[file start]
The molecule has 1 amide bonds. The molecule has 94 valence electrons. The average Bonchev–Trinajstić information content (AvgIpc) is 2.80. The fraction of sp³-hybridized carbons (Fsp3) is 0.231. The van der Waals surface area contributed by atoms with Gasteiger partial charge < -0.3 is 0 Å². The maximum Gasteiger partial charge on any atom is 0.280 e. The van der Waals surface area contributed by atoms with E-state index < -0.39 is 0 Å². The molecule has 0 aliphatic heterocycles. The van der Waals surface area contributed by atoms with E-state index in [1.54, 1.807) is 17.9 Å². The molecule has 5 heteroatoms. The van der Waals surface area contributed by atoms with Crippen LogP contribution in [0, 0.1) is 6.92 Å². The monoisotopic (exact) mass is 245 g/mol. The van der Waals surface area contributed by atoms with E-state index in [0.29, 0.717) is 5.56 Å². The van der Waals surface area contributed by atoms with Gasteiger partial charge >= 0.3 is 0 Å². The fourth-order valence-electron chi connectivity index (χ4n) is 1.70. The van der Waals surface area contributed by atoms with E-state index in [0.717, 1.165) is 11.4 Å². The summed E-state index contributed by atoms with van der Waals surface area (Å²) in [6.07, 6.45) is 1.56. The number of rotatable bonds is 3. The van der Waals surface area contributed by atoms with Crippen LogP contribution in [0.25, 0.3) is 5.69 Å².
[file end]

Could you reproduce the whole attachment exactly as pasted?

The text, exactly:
The molecule has 1 amide bonds. The molecule has 94 valence electrons. The average Bonchev–Trinajstić information content (AvgIpc) is 2.80. The fraction of sp³-hybridized carbons (Fsp3) is 0.231. The van der Waals surface area contributed by atoms with Gasteiger partial charge < -0.3 is 0 Å². The maximum Gasteiger partial charge on any atom is 0.280 e. The van der Waals surface area contributed by atoms with E-state index < -0.39 is 0 Å². The molecule has 0 aliphatic heterocycles. The van der Waals surface area contributed by atoms with E-state index in [1.54, 1.807) is 17.9 Å². The molecule has 5 heteroatoms. The van der Waals surface area contributed by atoms with Crippen LogP contribution in [0, 0.1) is 6.92 Å². The monoisotopic (exact) mass is 245 g/mol. The van der Waals surface area contributed by atoms with E-state index in [0.29, 0.717) is 5.56 Å². The van der Waals surface area contributed by atoms with Gasteiger partial charge >= 0.3 is 0 Å². The fourth-order valence-electron chi connectivity index (χ4n) is 1.70. The van der Waals surface area contributed by atoms with E-state index in [0.717, 1.165) is 11.4 Å². The summed E-state index contributed by atoms with van der Waals surface area (Å²) in [6.07, 6.45) is 1.56. The number of rotatable bonds is 3. The van der Waals surface area contributed by atoms with Crippen LogP contribution in [0.25, 0.3) is 5.69 Å².